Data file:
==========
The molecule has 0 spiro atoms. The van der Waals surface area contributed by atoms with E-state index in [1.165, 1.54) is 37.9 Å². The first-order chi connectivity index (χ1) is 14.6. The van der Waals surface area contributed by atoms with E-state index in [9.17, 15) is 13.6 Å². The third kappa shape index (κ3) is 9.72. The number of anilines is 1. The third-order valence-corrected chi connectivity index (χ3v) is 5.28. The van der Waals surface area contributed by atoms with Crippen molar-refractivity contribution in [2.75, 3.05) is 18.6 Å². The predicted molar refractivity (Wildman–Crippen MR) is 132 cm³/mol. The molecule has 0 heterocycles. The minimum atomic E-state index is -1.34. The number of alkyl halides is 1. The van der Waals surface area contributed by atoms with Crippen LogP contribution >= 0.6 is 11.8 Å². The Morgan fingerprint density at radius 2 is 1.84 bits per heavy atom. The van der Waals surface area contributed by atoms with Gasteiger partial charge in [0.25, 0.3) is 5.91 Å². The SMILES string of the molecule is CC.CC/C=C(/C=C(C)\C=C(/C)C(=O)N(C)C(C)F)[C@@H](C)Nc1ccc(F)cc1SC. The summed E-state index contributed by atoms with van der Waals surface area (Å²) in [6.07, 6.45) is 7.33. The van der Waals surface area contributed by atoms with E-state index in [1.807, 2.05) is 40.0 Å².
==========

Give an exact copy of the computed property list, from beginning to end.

The molecule has 0 spiro atoms. The van der Waals surface area contributed by atoms with E-state index in [1.165, 1.54) is 37.9 Å². The first-order chi connectivity index (χ1) is 14.6. The van der Waals surface area contributed by atoms with E-state index in [9.17, 15) is 13.6 Å². The third kappa shape index (κ3) is 9.72. The number of anilines is 1. The third-order valence-corrected chi connectivity index (χ3v) is 5.28. The van der Waals surface area contributed by atoms with Crippen molar-refractivity contribution in [2.75, 3.05) is 18.6 Å². The predicted molar refractivity (Wildman–Crippen MR) is 132 cm³/mol. The molecule has 0 heterocycles. The minimum atomic E-state index is -1.34. The number of alkyl halides is 1. The van der Waals surface area contributed by atoms with Crippen LogP contribution >= 0.6 is 11.8 Å². The Morgan fingerprint density at radius 2 is 1.84 bits per heavy atom. The van der Waals surface area contributed by atoms with Gasteiger partial charge in [0.25, 0.3) is 5.91 Å². The SMILES string of the molecule is CC.CC/C=C(/C=C(C)\C=C(/C)C(=O)N(C)C(C)F)[C@@H](C)Nc1ccc(F)cc1SC. The summed E-state index contributed by atoms with van der Waals surface area (Å²) in [6.07, 6.45) is 7.33. The van der Waals surface area contributed by atoms with E-state index in [1.807, 2.05) is 40.0 Å².